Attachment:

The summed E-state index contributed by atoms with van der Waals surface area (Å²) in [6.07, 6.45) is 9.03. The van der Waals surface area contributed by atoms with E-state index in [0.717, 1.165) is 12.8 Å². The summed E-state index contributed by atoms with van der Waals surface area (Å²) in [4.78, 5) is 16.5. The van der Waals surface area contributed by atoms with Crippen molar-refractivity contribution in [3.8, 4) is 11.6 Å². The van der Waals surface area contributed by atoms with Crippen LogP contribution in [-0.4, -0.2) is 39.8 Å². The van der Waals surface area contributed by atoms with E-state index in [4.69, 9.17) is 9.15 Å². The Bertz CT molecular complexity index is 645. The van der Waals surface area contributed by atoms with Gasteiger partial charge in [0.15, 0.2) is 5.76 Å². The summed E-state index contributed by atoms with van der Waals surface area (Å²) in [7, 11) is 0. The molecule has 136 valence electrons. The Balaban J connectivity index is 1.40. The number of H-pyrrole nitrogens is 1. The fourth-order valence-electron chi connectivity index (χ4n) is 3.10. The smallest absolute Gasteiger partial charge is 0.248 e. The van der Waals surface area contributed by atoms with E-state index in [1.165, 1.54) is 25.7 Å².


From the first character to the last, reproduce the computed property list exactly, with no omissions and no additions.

The summed E-state index contributed by atoms with van der Waals surface area (Å²) in [6.07, 6.45) is 9.03. The van der Waals surface area contributed by atoms with E-state index in [0.717, 1.165) is 12.8 Å². The summed E-state index contributed by atoms with van der Waals surface area (Å²) in [4.78, 5) is 16.5. The van der Waals surface area contributed by atoms with Crippen molar-refractivity contribution in [3.8, 4) is 11.6 Å². The van der Waals surface area contributed by atoms with Crippen LogP contribution in [-0.4, -0.2) is 39.8 Å². The van der Waals surface area contributed by atoms with E-state index in [4.69, 9.17) is 9.15 Å². The Bertz CT molecular complexity index is 645. The van der Waals surface area contributed by atoms with Gasteiger partial charge in [0.15, 0.2) is 5.76 Å². The summed E-state index contributed by atoms with van der Waals surface area (Å²) in [7, 11) is 0. The molecule has 136 valence electrons. The Balaban J connectivity index is 1.40. The number of H-pyrrole nitrogens is 1. The fourth-order valence-electron chi connectivity index (χ4n) is 3.10. The smallest absolute Gasteiger partial charge is 0.248 e. The van der Waals surface area contributed by atoms with E-state index in [1.165, 1.54) is 25.7 Å².